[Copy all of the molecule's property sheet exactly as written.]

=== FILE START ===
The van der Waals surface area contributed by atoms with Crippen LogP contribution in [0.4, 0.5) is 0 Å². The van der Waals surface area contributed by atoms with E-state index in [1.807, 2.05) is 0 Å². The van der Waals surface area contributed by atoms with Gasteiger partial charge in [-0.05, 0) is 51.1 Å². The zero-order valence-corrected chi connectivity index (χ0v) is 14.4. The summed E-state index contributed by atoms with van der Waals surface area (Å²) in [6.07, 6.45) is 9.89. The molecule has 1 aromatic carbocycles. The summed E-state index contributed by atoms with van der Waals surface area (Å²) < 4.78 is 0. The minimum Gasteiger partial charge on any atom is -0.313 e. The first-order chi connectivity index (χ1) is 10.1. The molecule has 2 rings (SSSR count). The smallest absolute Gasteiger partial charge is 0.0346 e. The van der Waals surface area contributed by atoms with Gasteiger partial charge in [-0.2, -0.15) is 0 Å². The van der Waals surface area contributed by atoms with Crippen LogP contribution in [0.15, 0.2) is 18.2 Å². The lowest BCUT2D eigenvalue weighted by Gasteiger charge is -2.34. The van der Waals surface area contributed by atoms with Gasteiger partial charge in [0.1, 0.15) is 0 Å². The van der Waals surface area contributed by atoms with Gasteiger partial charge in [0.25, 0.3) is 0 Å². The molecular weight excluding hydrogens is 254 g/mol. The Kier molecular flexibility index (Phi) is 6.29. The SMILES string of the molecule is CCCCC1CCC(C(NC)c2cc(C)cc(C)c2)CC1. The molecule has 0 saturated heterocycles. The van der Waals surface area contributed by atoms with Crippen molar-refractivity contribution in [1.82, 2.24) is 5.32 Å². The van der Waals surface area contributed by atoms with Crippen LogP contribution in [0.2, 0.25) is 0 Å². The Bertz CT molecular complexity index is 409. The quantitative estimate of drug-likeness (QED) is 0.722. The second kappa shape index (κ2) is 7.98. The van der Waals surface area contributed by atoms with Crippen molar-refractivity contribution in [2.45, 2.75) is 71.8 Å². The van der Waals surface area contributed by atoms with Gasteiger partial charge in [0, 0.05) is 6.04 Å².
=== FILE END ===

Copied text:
The van der Waals surface area contributed by atoms with Crippen LogP contribution in [0.4, 0.5) is 0 Å². The van der Waals surface area contributed by atoms with E-state index in [1.807, 2.05) is 0 Å². The van der Waals surface area contributed by atoms with Gasteiger partial charge in [-0.05, 0) is 51.1 Å². The zero-order valence-corrected chi connectivity index (χ0v) is 14.4. The summed E-state index contributed by atoms with van der Waals surface area (Å²) in [6.07, 6.45) is 9.89. The molecule has 1 aromatic carbocycles. The summed E-state index contributed by atoms with van der Waals surface area (Å²) < 4.78 is 0. The minimum Gasteiger partial charge on any atom is -0.313 e. The first-order chi connectivity index (χ1) is 10.1. The molecule has 2 rings (SSSR count). The smallest absolute Gasteiger partial charge is 0.0346 e. The van der Waals surface area contributed by atoms with Gasteiger partial charge in [-0.2, -0.15) is 0 Å². The van der Waals surface area contributed by atoms with Crippen LogP contribution in [0.15, 0.2) is 18.2 Å². The lowest BCUT2D eigenvalue weighted by Gasteiger charge is -2.34. The van der Waals surface area contributed by atoms with Gasteiger partial charge in [0.1, 0.15) is 0 Å². The van der Waals surface area contributed by atoms with Gasteiger partial charge in [0.25, 0.3) is 0 Å². The molecular weight excluding hydrogens is 254 g/mol. The Kier molecular flexibility index (Phi) is 6.29. The SMILES string of the molecule is CCCCC1CCC(C(NC)c2cc(C)cc(C)c2)CC1. The molecule has 0 saturated heterocycles. The van der Waals surface area contributed by atoms with Crippen molar-refractivity contribution in [1.82, 2.24) is 5.32 Å². The van der Waals surface area contributed by atoms with Crippen LogP contribution in [0.2, 0.25) is 0 Å². The Bertz CT molecular complexity index is 409. The quantitative estimate of drug-likeness (QED) is 0.722. The second kappa shape index (κ2) is 7.98. The van der Waals surface area contributed by atoms with Crippen molar-refractivity contribution in [2.45, 2.75) is 71.8 Å². The van der Waals surface area contributed by atoms with Gasteiger partial charge in [0, 0.05) is 6.04 Å².